Hicks is slated to undergo further testing and imaging on his elbow and forearm when the club returns to St. Louis on Monday.
“I think there's optimism,” manager Mike Shildt said prior to Sunday’s series finale in Pittsburgh, when asked if Hicks could miss some time. “Depends on what your view of a stretch is. If we end up having to take a small pause, we might make a decision for 10 days. But we want to give ourselves that opportunity after some imaging tomorrow to gather all the facts, so to speak.”
For Hicks, any time on the shelf would be his first since missing the second half of the 2019 season and all of ’20. The right-hander underwent Tommy John surgery in June 2019 and then opted out of the pandemic-shortened 2020 season as a high-risk individual (Type 1 diabetes).
Shildt said that it’s not rare for pitchers returning from such an invasive, reconstructive surgery like Tommy John to experience flare-ups like this.
“At this moment, we don't feel like anything structurally is taking place,” Shildt said on Saturday night. “[The medical team is] confident of that, everything feels good. He's been getting periodic checkups, everything's been great. He just has some inflammation, has some stiffness. It's really not uncommon with the recovery from this when you get back to competition.”
Hicks was pulled from Saturday’s win after facing three batters and throwing 18 pitches in the seventh inning. He was seen grimacing and staring at his forearm after his last pitch -- a ball to Bryan Reynolds -- earning a visit from athletic trainer Chris Conroy. Hicks was then removed from the game mid-at-bat.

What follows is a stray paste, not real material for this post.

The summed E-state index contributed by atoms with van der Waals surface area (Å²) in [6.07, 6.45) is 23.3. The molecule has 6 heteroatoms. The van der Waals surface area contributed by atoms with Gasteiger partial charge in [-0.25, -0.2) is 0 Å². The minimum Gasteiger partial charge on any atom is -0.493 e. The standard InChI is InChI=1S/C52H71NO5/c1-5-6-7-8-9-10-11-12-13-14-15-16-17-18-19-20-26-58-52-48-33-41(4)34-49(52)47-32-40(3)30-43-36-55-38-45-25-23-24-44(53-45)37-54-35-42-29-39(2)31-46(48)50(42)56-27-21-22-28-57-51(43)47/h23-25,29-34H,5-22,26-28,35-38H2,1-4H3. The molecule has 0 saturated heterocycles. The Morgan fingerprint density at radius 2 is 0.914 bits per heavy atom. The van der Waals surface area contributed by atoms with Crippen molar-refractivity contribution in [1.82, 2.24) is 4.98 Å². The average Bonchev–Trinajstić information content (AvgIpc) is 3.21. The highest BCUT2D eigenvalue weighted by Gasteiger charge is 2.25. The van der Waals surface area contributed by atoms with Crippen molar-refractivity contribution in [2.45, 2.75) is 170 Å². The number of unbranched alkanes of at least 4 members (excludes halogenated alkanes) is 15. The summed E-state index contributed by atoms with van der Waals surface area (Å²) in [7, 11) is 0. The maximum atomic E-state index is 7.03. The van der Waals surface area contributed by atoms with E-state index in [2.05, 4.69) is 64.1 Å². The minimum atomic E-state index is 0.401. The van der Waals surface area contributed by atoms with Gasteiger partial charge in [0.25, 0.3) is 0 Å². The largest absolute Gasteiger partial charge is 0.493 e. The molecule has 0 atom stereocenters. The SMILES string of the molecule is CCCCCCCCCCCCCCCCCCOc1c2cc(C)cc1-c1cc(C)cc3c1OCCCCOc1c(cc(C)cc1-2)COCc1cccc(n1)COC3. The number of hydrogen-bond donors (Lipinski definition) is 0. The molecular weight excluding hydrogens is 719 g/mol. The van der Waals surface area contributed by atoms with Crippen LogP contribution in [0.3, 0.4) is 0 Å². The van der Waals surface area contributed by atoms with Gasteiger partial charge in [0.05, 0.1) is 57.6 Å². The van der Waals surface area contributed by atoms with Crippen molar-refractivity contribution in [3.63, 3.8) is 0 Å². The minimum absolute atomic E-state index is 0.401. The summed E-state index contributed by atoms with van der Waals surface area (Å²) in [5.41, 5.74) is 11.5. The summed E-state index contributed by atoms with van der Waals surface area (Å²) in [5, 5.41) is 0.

Encouraging for the Cardinals was Hicks’ velocity. He never topped 100 mph on the night (which is not an anomaly, as he looks to hone his speed to his advantage), but his last pitch of the night -- a 99.6 mph sinker -- was his fastest, though he yanked it inside.
The Cardinals have been cautious with Hicks -- who is still just 24 years old -- as he makes his first return to game action in nearly two years. They’ve refrained from using him in back-to-back days at the outset of the season and, in spurts, are building him up to be a two-inning arm. The velocity has played, though some control issues have persisted, as he has as many walks as strikeouts (10 each) and a 5.40 ERA over 10 innings.
“I mean, look, there's got to be some level of concern, right?” Shildt said Saturday. “But we've been working with him and the medical team the entire season. … You have your starts and fits [in rehab] a little bit. And again, you're seeing it during our season, whereas you might have seen it during another opportunity which he would have gotten last year, but it didn't take place because we didn't have it.
“Not uncommon. Concern? Yes. Overly concerned? Not necessarily. Neither is Jordan, but obviously we'll get a follow-up [that] supports it or not.”